Elon Musk and Twitter: the return of freedom

Elon Musk, the billionaire entrepreneur, just snapped up Twitter for $44 billion.

Many openly cheer: In our time of censorship, Twitter is being recaptured by the free speech camp. Elon Musk sees himself as his defender, his ardent supporter.

Others are sorry: For them, freedom of expression is the mask behind which hate speech and disinformation hide. They affirm that public debate involves validation and control of the information circulating and must be accompanied by a ban on those who make comments deemed inappropriate.

To hate

And it is the position of the supporters of censorship that interests me here.

We need to get back to the two terms they mobilize to justify their demand for ever-tightening rules on freedom of expression: hate speech and disinformation.

Elon Musk and Twitter: the return of freedom

The term “hate speech” is used today to disqualify any criticism of the dominant ideology.

Do you criticize mass immigration? Do you criticize multiculturalism? Do you criticize gender theory and think it goes too far? You can be accused of hate speech at any time.

The fight against hate speech is thus instrumentalized in order to put political positions to the test that our time disapproves of.

Now let’s take seriously the genuine hate speech that is objectively reprehensible. We are told today that they are reserved only for majorities, but impossible in the mouths of minorities.

To sum up, if you declare that you hate black people or Asian people or trans people, you will be accused (with good reason!) of making hateful remarks. But if you state that you hate men or white people, or better yet, that you spit on white people, you will not be accused of hate speech.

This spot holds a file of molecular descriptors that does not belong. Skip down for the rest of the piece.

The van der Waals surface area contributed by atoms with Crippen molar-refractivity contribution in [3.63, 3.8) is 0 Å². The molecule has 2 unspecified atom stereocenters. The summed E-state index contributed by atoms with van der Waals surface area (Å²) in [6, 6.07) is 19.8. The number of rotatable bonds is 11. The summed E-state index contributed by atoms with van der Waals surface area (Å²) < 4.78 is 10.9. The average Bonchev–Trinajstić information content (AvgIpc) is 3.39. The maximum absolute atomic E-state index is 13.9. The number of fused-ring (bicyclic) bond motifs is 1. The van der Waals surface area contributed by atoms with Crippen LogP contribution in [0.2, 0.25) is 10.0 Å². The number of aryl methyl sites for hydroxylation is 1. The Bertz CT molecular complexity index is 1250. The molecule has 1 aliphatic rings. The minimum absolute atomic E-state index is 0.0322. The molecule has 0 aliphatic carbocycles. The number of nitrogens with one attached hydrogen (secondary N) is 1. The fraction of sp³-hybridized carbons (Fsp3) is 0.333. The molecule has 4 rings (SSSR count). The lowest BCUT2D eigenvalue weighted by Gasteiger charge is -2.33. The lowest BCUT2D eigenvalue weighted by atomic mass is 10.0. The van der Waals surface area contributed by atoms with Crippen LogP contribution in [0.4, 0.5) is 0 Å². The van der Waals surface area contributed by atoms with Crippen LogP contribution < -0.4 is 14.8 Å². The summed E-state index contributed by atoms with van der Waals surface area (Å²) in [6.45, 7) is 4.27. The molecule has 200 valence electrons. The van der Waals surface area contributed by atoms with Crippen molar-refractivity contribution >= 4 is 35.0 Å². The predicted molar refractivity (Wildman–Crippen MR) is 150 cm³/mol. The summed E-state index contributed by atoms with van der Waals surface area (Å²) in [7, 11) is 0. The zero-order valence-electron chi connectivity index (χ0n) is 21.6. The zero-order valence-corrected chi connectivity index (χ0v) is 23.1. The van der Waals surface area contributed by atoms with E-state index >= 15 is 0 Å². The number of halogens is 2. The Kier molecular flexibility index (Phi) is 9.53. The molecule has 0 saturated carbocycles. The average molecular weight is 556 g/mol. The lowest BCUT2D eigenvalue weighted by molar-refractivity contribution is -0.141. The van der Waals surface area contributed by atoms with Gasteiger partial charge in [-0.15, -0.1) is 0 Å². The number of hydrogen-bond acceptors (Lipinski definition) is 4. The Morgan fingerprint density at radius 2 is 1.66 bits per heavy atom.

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That is the logic of double standards.

The same is true when we talk about fighting misinformation.

Let’s take a concrete example.

There’s a lot of talk about Roxham Road in the news. For some, it is clearly illegal immigration. For others, the concept of illegal immigration simply doesn’t hold water and border crossings are just ‘irregular’.

It’s a political dispute. But supporters of the second camp declare that talking about illegal immigration is misinformation, which is absurd. And they try to banish their opponents from the public debate.

A disagreement turns into an accusation of misinformation.


Let’s understand each other well.

Slander, insult and slander are generally to be condemned. But there are already laws against them. We should avoid using this call for respect and common sense to try to censor what is politically incorrect.

Likewise, there is real misinformation out there on social media. But the free examination of ideas and theories is the best way to discern what is worth something and what isn’t.

In other words, it’s better to bet on freedom.

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